Colors associated with different love attitudes were examined using the Hendrick and Hendrick Love Attitudes Scale for six love styles. 143 college students rated the extent to which each love style reminded them of 12 colors. As expected, Lee's representation of the love-color analogy was not supported. Each love attitude was associated with relatively distinct colors.
We investigated whether stimuli consisting of beautiful and ugly colours as judged by human subjects elicit different autonomic response patterns. The autonomic functions recorded were heart rate (HR) respiration rate, skin conductance, number of GSFs (nGSR) and also eye movements, as an index of somatic activity. In order to obtain strong responses, i.e. to avoid inhibition of 'natural' responses by anxiety due to the laboratory setting, we made use of post-hypnotic suggestions regarding the nature of the stimuli the subjects were to expect.
We tested a hypothesis from parallel distributed processing theory that highly hypnotizable subjects have greater connection strengths along verbal pathways and would show greater Stroop effects than low hypnotizable subjects. Using Cheesman & Merikle's (1986) paradigm, which varied cue visibility and probability, we assessed automatic and strategic effects on Stroop performance. Compared with 9 low and 9 moderately hypnotizable subjects, 9 highly hypnotizable ones showed significantly greater Stroop effects for both visible- and degraded-word trials.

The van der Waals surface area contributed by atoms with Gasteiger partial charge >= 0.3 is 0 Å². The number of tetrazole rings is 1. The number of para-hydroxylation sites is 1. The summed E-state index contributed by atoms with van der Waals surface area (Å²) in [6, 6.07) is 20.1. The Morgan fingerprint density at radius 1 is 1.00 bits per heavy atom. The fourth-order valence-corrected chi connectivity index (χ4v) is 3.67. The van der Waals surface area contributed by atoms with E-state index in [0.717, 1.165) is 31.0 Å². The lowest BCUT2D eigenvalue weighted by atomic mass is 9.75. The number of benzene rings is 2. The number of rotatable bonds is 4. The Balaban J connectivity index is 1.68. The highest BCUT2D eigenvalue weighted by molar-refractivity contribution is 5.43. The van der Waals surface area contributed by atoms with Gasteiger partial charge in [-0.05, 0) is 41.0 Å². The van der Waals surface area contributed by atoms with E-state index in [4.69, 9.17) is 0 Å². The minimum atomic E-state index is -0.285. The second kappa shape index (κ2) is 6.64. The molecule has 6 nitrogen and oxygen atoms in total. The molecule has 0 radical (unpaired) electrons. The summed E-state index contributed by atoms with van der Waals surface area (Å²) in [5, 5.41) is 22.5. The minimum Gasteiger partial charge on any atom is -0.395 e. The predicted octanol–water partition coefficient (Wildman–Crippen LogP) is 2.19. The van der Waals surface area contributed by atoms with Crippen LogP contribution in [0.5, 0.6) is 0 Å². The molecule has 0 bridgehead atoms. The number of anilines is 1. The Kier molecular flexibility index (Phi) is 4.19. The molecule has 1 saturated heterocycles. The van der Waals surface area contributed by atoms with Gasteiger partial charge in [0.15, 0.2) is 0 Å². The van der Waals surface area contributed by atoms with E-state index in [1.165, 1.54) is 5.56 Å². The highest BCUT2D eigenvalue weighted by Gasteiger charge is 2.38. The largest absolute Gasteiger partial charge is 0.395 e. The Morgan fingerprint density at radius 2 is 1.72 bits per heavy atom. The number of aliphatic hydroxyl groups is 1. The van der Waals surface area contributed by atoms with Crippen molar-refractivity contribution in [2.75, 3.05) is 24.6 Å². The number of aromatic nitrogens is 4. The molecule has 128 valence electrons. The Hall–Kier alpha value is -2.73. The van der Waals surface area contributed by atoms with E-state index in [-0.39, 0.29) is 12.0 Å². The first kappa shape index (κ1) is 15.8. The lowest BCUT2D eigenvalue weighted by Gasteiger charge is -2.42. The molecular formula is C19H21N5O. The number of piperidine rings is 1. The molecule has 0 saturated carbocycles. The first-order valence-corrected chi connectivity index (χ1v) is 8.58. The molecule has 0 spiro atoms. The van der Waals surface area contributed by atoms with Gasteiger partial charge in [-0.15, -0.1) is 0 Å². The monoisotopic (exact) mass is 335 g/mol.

The effect of hypnotizability on verbal reaction times and event-related potentials during performance of a Stroop color-naming task was studied. The Stroop stimuli (colored words) were randomly presented to 5 high and 5 low hypnotizable subjects in the right and left peripheral visual fields during both waking state and hypnotic induction conditions. Unlike studies in which the Stroop stimuli were foveally presented to the subjects, the highly hypnotizable subjects did not show prolonged verbal reaction times in either waking or hypnotic conditions.